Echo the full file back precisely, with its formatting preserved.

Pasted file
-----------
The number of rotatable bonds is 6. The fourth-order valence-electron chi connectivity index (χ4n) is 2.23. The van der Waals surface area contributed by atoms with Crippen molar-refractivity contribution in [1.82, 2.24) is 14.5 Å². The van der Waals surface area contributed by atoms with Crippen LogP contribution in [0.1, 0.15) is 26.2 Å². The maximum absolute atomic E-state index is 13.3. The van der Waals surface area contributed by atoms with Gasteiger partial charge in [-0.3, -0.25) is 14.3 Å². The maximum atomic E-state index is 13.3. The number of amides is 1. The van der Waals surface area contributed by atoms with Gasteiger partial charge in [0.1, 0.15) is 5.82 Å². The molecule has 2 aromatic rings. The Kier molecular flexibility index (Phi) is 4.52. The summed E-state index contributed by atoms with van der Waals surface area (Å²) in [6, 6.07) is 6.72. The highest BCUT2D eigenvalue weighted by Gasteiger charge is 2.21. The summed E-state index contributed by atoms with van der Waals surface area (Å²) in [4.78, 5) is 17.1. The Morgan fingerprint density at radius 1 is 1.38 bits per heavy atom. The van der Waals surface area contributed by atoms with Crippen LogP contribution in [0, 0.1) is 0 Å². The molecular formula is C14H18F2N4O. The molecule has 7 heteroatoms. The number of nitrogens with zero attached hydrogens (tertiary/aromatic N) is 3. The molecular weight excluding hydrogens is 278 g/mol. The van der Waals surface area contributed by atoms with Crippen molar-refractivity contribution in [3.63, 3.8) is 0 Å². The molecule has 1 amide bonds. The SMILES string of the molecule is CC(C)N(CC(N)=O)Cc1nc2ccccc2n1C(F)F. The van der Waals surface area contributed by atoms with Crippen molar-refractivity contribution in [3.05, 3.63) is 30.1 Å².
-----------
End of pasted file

The number of rotatable bonds is 6. The fourth-order valence-electron chi connectivity index (χ4n) is 2.23. The van der Waals surface area contributed by atoms with Crippen molar-refractivity contribution in [1.82, 2.24) is 14.5 Å². The van der Waals surface area contributed by atoms with Crippen LogP contribution in [0.1, 0.15) is 26.2 Å². The maximum absolute atomic E-state index is 13.3. The van der Waals surface area contributed by atoms with Gasteiger partial charge in [-0.3, -0.25) is 14.3 Å². The maximum atomic E-state index is 13.3. The number of amides is 1. The van der Waals surface area contributed by atoms with Gasteiger partial charge in [0.1, 0.15) is 5.82 Å². The molecule has 2 aromatic rings. The Kier molecular flexibility index (Phi) is 4.52. The summed E-state index contributed by atoms with van der Waals surface area (Å²) in [6, 6.07) is 6.72. The highest BCUT2D eigenvalue weighted by Gasteiger charge is 2.21. The summed E-state index contributed by atoms with van der Waals surface area (Å²) in [4.78, 5) is 17.1. The Morgan fingerprint density at radius 1 is 1.38 bits per heavy atom. The van der Waals surface area contributed by atoms with Crippen LogP contribution in [0, 0.1) is 0 Å². The molecular formula is C14H18F2N4O. The molecule has 7 heteroatoms. The number of nitrogens with zero attached hydrogens (tertiary/aromatic N) is 3. The molecular weight excluding hydrogens is 278 g/mol. The van der Waals surface area contributed by atoms with Crippen molar-refractivity contribution in [3.63, 3.8) is 0 Å². The molecule has 1 amide bonds. The SMILES string of the molecule is CC(C)N(CC(N)=O)Cc1nc2ccccc2n1C(F)F. The van der Waals surface area contributed by atoms with Crippen molar-refractivity contribution in [3.05, 3.63) is 30.1 Å².